The electrosurgical apparatus 20 preferably is an ultra high frequency (RF) radiosurgical energy source, which operates in the range of about 3.8-4.0 MHz. Studies have shown that the 3.8-4.0 MHz frequency range is the preferred RF energy to incise and coagulate tissue because tissue thermal necrosis is minimal and, when interfaced with the electrosurgical electrode of the invention, provides excellent cutting and hemostasis especially for removal of cancerous tissue. An example of suitable electrosurgical apparatus is the Model SURGITRON Dual-Frequency electrosurgical unit manufactured by and available from Ellman International, Inc. of Hewlett, N.Y.
The blade electrode 10 of FIG. 1, representing a preferred embodiment of the invention, comprises a flat stamping 26 having a mounting slot 30 (not used in the invention) and which tapers to an uncoated solid circular part 38 whose periphery is sharpened to form the cutting edge 24 of the working end 22. The part of the electrode between the rear shank end 28 and the front circular part 38 is coated on both sides, including the edges, with a thin electrically-insulating coating (not shown) to prevent any electrical discharges from other than the front circular part, which typically will occur at the sharpened edge 24. The uncoated shank end 28 is buried within the handpiece and is not a likely source of electrosurgical currents. This is basically the same electrode shown and described in the copeinding application.
In accordance with the present invention, a short conical point 36 is provided near but behind the sharpened edge 24 and on the flat surface 38 of the front circular part of the active end 22. The point 36 projects approximately orthogonally upward from the flat top surface 38. It is made of the same metal as that of the working end, which typically is of stainless steel and is either formed from the blade metal or is welded to the blade metal. Preferably, the projecting point is about 0.8-4 mm high.
FIG. 4 illustrates a scalpel blade 40 as described in the '754 patent with a sharpened edge surface 42. In accordance with the present invention, a short conical point 44 is provided near but back of the sharpened edge 42 and on the flat surface 46 of the front part of the active edge 42. The point 44 projects approximately orthogonally upward from the flat top surface 46. The projecting point 44 can be made in the same manner as in the embodiment of FIGS. 1-3 and be of the same dimensions.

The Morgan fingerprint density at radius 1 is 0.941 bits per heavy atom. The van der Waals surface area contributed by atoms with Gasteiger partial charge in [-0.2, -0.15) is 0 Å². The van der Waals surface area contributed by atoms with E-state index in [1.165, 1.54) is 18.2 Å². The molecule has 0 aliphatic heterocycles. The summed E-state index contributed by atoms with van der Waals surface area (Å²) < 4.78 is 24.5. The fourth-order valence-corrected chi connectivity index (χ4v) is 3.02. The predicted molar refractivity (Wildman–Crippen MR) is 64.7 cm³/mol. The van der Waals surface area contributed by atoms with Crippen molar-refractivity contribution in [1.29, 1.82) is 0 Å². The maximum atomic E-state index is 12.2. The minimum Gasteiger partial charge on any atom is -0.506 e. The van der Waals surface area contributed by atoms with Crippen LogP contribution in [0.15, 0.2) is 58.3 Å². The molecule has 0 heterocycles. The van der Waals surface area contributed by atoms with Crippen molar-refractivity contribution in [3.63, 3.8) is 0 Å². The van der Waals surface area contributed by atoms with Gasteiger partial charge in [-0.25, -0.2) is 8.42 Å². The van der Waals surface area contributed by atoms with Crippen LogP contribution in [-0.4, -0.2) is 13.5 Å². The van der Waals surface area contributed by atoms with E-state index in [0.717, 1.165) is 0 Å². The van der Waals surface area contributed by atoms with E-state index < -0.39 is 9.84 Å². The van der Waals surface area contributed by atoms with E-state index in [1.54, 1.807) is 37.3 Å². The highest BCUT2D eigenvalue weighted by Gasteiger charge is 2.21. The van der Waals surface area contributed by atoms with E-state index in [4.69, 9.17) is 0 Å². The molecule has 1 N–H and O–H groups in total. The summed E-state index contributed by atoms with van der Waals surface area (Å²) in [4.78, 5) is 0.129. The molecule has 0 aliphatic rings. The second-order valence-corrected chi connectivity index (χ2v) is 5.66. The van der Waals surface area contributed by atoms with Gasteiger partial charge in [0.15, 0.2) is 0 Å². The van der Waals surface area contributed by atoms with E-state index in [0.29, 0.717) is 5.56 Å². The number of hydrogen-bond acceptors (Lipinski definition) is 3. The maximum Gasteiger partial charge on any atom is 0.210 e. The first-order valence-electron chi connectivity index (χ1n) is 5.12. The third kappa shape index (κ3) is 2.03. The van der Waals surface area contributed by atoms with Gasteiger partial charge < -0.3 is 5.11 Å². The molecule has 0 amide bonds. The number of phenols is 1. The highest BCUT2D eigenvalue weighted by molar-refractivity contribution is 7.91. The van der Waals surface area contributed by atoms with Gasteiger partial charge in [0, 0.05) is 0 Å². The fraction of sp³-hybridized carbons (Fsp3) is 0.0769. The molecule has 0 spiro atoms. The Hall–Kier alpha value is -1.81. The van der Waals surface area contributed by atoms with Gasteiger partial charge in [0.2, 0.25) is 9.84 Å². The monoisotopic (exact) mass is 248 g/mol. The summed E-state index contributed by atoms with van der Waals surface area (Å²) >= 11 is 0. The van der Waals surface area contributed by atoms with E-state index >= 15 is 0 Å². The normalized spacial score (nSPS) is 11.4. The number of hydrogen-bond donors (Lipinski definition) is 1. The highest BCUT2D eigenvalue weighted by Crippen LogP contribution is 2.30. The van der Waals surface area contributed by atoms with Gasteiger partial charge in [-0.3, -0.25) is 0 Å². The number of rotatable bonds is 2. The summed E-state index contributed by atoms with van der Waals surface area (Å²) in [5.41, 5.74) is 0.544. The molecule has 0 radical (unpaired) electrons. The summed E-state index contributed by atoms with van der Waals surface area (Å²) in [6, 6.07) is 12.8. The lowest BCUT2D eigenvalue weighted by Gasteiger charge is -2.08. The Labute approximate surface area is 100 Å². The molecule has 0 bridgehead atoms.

FIG. 5 illustrates a typical ball electrode 50 mounted on the end of a shaft 52. In accordance with the present invention, a short conical point 54 is provided on the side of the ball back of the front surface 56. The point 54 projects approximately orthogonally upward from the spherical surface 58. The projecting point 44 can be made in the same manner as in the embodiment of FIGS. 1-3 and be of the same dimensions.
FIGS. 6 and 7 are views from opposite sides of a curette electrode 60 of the type shown and described in the '864 patent. As described in the patent, the electrode 60 is made from a flat strip of metal with one sharpened edge 62 that is folded in a circle and the two free ends 64 adapted for mounting in the slitted collet of the FIG. 1 handpiece 12. In accordance with the present invention, a short planar conical point 65 is provided on the back side 66 of the curette, on the side opposite to the sharpened edge 62. The planar projecting point 65, which is in the plane of the curette strip, projects approximately orthogonally backward from the back edge 66 of the curette plane. The projecting point 65 can be made in the same manner as in the embodiment of FIGS. 1-3 and be of the same dimensions.
FIG. 4A shows a variant of the scalpel embodiment of FIG. 4. Similarly to the embodiment of FIGS. 5 and 6, the projecting point 44′ is on the edge of the scalpel 40′ opposite to the sharpened edge 42 and is a planar conical point that extends in the plane of the blade 46 away from the sharpened edge 42. This allows the projecting point 44′ to be applied to the tissue separately from the sharpened edge 42. Again, the dimensions can be the same as those given above.
What is not shown in the drawings are the presence of electrically-insulating coatings on the conductive parts of the electrode that support the active end and that are not involved in the surgical procedure for preventing inadvertent bums to the patient.